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Amazon Warehouse Workers In New York Set To File For Union Vote

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Ailan Evans Associate Editor
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Amazon warehouse workers in Staten Island, New York City, announced plans Thursday to file for a union election before the National Labor Relations Board next week.

Amazon Labor Union, which represents 2,000 Amazon workers, signed union authorization cards and announced plans to petition for an election, according to Vice. If the National Labor Relations Board (NLRB) approves this request and the unionization vote succeeds, the workers would be the first Amazon employees to successfully unionize. (RELATED: EXCLUSIVE: House Republicans Call On Amazon To End Relationship With OnlyFans Over Child Pornography)

“We intend to fight for higher wages, job security, safer working conditions, more paid time off, better medical leave options, and longer breaks,” Amazon Labor Union said in a press release, according to Vice. “This is truly a remarkable historical moment for all Amazon workers all over the country. [Amazon Labor Union] has already broken barriers and will continue to do so but we’re not getting complacent.”

Union supporters pose for a photo outside Amazon's Bessemer, Alabama warehouse on March 29. The firm Morgan Lewis is representing Amazon in its ongoing battle to avoid unionization at the warehouse. (Elijah Nouvelage/Getty Images)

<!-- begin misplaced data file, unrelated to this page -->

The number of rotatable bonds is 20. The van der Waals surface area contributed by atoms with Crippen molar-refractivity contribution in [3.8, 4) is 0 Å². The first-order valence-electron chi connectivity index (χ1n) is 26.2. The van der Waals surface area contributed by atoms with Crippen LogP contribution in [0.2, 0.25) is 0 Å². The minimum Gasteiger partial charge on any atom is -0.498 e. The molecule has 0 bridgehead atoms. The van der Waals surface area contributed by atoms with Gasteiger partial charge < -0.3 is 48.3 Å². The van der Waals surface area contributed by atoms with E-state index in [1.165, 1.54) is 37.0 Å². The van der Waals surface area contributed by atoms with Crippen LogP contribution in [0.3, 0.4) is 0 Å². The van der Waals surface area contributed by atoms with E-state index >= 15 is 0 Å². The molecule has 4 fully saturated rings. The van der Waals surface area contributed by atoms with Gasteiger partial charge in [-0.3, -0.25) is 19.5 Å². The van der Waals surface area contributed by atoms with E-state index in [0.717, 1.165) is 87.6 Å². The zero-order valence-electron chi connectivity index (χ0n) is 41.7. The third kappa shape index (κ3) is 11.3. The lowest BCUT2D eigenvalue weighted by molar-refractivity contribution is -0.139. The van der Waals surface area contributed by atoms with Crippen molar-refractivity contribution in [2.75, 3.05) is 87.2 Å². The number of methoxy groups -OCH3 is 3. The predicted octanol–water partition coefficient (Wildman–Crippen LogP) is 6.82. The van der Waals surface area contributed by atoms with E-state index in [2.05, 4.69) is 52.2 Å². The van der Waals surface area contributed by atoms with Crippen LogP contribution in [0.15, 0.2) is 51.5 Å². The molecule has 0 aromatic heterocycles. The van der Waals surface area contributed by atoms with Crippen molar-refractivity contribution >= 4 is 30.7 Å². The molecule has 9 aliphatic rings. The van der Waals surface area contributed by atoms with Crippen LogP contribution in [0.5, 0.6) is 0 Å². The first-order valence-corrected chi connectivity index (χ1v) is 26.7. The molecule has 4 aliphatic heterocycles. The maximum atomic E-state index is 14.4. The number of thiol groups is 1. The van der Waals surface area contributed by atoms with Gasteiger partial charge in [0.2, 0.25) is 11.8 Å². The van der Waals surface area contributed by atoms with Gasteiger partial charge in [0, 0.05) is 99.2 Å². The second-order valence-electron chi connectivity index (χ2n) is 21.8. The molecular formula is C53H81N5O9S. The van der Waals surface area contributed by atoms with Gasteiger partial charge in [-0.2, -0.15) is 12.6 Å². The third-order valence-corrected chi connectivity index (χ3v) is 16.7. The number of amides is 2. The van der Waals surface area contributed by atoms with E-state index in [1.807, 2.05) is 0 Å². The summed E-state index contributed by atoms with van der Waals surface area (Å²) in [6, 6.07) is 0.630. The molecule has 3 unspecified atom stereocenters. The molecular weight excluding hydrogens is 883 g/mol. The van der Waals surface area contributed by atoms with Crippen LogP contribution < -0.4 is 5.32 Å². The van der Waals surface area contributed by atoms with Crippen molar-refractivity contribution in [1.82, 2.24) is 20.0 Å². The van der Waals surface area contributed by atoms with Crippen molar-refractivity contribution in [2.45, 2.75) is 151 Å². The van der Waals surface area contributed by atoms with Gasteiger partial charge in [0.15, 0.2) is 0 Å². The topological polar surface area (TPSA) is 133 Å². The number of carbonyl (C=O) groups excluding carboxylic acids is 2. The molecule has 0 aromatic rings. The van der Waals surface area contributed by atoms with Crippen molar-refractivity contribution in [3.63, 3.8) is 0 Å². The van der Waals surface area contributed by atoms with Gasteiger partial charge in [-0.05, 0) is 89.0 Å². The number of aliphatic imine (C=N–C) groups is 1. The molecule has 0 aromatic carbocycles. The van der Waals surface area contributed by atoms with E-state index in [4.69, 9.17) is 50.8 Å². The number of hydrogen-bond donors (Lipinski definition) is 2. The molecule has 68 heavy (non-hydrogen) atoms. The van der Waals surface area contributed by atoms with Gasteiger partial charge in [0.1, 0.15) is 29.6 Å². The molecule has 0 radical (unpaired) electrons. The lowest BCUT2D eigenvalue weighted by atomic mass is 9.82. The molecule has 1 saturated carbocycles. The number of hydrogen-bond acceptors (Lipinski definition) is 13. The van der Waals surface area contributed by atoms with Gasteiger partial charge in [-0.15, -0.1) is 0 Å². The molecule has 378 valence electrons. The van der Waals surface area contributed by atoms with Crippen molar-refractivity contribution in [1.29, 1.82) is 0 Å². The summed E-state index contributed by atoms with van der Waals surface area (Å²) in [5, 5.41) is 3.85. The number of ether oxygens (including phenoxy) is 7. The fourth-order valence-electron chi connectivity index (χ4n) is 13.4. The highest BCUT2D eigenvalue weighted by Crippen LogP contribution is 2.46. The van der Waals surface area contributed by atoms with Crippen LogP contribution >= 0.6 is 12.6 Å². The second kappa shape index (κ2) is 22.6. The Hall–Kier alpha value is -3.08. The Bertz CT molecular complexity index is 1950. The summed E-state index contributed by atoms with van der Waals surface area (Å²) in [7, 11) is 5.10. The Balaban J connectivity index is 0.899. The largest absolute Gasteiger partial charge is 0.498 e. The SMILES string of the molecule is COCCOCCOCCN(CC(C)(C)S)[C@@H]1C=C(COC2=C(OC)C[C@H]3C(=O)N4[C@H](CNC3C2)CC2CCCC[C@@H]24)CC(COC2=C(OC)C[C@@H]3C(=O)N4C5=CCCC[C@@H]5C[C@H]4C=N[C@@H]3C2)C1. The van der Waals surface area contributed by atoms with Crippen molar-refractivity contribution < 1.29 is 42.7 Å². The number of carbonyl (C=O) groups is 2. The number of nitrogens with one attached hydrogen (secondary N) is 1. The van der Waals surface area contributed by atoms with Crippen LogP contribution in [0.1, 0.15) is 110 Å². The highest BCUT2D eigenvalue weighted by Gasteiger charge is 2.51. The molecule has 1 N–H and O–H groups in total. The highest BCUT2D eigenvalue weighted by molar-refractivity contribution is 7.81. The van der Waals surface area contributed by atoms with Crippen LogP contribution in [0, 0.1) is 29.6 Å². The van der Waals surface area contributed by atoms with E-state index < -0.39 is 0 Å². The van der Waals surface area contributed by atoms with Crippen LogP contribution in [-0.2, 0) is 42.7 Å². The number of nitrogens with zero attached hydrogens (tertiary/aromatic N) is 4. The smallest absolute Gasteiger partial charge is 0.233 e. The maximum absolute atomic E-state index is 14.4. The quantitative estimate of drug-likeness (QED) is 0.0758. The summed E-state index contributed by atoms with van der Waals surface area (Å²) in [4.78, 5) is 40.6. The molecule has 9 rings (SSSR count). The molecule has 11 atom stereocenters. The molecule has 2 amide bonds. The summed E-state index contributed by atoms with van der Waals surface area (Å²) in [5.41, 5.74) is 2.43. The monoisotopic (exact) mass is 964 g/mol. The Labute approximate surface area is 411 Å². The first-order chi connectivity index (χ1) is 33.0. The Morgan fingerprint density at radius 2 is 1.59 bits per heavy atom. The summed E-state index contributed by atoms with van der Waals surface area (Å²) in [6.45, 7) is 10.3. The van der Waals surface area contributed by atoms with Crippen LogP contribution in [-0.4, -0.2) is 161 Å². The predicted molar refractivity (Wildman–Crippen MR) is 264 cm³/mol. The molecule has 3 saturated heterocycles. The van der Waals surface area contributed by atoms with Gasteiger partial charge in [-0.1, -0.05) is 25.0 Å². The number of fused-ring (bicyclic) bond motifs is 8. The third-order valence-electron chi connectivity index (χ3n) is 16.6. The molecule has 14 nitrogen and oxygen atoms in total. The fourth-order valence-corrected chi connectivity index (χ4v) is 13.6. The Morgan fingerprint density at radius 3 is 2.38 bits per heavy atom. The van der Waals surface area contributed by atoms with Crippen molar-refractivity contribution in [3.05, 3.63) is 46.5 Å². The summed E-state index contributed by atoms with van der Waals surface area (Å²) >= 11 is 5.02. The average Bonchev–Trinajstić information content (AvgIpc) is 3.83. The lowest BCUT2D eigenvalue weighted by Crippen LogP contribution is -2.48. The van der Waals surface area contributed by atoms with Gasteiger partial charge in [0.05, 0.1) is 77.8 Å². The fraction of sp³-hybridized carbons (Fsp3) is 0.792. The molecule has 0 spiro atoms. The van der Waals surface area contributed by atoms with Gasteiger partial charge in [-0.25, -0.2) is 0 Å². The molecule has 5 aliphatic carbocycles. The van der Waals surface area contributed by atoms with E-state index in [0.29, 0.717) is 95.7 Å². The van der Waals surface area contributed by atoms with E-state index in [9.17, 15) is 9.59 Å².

Union supporters pose for a photo outside Amazon’s Bessemer, Alabama warehouse on March 29. The firm Morgan Lewis is representing Amazon in its ongoing battle to avoid unionization at the warehouse. (Elijah Nouvelage/Getty Images)

Amazon workers previously attempted to unionize in April at a Bessemer, Alabama, warehouse facility but failed to win the unionization election. The Retail, Wholesale and Department Store Union (RWDSU), which would have represented the workers had the vote succeeded, later filed a complaint with the NLRB alleging that Amazon intimidated and threatened workers to prevent the election from taking place. (RELATED: Lawmakers Say Amazon ‘Misled’ And ‘May Have Lied’ To Congress)

“Our employees have the choice of whether or not to join a union. They always have,” an Amazon spokesperson told the Daily Caller News Foundation. “As a company, we don’t think unions are the best answer for our employees.”

“The benefits of direct relationships between managers and employees can’t be overstated—these relationships allow every employee’s voice to be heard, not just the voices of a select few,” the spokesperson added.

Unionization efforts are being led by Christian Smalls, a former Amazon warehouse employee fired during the early months of the COVID-19 pandemic, according to The New York Times.

The push to unionize at Amazon follows several labor strikes that have erupted across the country in recent months.

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